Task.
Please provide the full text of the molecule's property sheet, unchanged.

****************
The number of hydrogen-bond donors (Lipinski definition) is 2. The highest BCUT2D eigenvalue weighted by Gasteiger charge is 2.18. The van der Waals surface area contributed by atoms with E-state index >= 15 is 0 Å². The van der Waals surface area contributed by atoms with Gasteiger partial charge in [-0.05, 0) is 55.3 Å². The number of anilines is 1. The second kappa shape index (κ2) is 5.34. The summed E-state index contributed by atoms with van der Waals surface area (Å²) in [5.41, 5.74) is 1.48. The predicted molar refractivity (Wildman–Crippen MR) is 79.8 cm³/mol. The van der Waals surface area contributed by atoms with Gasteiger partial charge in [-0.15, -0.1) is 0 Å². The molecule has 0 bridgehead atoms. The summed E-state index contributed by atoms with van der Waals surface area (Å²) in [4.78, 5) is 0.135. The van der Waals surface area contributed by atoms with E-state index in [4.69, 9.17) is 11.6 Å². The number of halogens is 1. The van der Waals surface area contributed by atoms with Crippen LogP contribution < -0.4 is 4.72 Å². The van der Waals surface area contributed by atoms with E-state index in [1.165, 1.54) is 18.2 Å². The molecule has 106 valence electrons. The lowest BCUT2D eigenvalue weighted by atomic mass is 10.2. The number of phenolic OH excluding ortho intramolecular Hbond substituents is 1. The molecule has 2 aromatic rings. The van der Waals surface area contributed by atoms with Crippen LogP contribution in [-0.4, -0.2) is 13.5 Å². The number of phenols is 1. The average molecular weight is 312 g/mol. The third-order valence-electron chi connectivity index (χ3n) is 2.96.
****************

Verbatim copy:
The number of hydrogen-bond donors (Lipinski definition) is 2. The highest BCUT2D eigenvalue weighted by Gasteiger charge is 2.18. The van der Waals surface area contributed by atoms with E-state index >= 15 is 0 Å². The van der Waals surface area contributed by atoms with Gasteiger partial charge in [-0.05, 0) is 55.3 Å². The number of anilines is 1. The second kappa shape index (κ2) is 5.34. The summed E-state index contributed by atoms with van der Waals surface area (Å²) in [5.41, 5.74) is 1.48. The predicted molar refractivity (Wildman–Crippen MR) is 79.8 cm³/mol. The van der Waals surface area contributed by atoms with Gasteiger partial charge in [-0.15, -0.1) is 0 Å². The molecule has 0 bridgehead atoms. The summed E-state index contributed by atoms with van der Waals surface area (Å²) in [4.78, 5) is 0.135. The van der Waals surface area contributed by atoms with E-state index in [4.69, 9.17) is 11.6 Å². The number of halogens is 1. The van der Waals surface area contributed by atoms with Crippen LogP contribution < -0.4 is 4.72 Å². The van der Waals surface area contributed by atoms with E-state index in [1.165, 1.54) is 18.2 Å². The molecule has 106 valence electrons. The lowest BCUT2D eigenvalue weighted by atomic mass is 10.2. The number of phenolic OH excluding ortho intramolecular Hbond substituents is 1. The molecule has 2 aromatic rings. The van der Waals surface area contributed by atoms with Crippen LogP contribution in [-0.4, -0.2) is 13.5 Å². The number of phenols is 1. The average molecular weight is 312 g/mol. The third-order valence-electron chi connectivity index (χ3n) is 2.96.